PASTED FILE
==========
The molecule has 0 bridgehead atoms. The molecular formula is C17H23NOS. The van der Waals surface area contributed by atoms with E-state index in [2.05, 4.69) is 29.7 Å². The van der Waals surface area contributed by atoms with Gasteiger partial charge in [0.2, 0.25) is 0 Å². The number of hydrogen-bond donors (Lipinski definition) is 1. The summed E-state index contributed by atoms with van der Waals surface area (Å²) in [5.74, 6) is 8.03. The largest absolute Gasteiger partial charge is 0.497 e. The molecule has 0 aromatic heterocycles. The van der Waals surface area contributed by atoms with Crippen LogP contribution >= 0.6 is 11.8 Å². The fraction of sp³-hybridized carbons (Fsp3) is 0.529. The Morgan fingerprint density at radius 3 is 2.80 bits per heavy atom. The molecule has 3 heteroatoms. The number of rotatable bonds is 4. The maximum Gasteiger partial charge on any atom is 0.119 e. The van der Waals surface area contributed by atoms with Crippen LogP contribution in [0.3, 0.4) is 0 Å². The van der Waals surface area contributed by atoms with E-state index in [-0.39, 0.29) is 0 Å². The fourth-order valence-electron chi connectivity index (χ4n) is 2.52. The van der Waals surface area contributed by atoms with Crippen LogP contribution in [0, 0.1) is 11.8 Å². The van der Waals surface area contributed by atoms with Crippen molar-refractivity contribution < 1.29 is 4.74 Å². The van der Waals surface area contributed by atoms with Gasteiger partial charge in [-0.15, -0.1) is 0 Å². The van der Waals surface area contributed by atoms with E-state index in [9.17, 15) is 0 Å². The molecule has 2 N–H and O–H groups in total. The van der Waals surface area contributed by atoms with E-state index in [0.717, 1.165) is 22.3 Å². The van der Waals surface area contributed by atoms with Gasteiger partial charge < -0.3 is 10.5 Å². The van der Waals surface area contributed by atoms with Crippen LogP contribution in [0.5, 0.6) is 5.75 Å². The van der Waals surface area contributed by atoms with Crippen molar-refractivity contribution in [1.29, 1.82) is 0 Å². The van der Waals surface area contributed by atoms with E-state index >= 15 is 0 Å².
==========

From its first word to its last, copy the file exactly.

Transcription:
The molecule has 0 bridgehead atoms. The molecular formula is C17H23NOS. The van der Waals surface area contributed by atoms with E-state index in [2.05, 4.69) is 29.7 Å². The van der Waals surface area contributed by atoms with Gasteiger partial charge in [0.2, 0.25) is 0 Å². The number of hydrogen-bond donors (Lipinski definition) is 1. The summed E-state index contributed by atoms with van der Waals surface area (Å²) in [5.74, 6) is 8.03. The largest absolute Gasteiger partial charge is 0.497 e. The molecule has 0 aromatic heterocycles. The van der Waals surface area contributed by atoms with Crippen LogP contribution >= 0.6 is 11.8 Å². The fraction of sp³-hybridized carbons (Fsp3) is 0.529. The Morgan fingerprint density at radius 3 is 2.80 bits per heavy atom. The molecule has 3 heteroatoms. The number of rotatable bonds is 4. The maximum Gasteiger partial charge on any atom is 0.119 e. The van der Waals surface area contributed by atoms with Crippen LogP contribution in [0.3, 0.4) is 0 Å². The van der Waals surface area contributed by atoms with E-state index in [-0.39, 0.29) is 0 Å². The fourth-order valence-electron chi connectivity index (χ4n) is 2.52. The van der Waals surface area contributed by atoms with Crippen LogP contribution in [0, 0.1) is 11.8 Å². The van der Waals surface area contributed by atoms with Crippen molar-refractivity contribution < 1.29 is 4.74 Å². The van der Waals surface area contributed by atoms with Gasteiger partial charge in [-0.15, -0.1) is 0 Å². The van der Waals surface area contributed by atoms with E-state index in [9.17, 15) is 0 Å². The molecule has 2 N–H and O–H groups in total. The van der Waals surface area contributed by atoms with E-state index in [0.717, 1.165) is 22.3 Å². The van der Waals surface area contributed by atoms with Gasteiger partial charge < -0.3 is 10.5 Å². The van der Waals surface area contributed by atoms with Crippen LogP contribution in [0.5, 0.6) is 5.75 Å². The van der Waals surface area contributed by atoms with Crippen molar-refractivity contribution in [1.29, 1.82) is 0 Å². The van der Waals surface area contributed by atoms with E-state index >= 15 is 0 Å².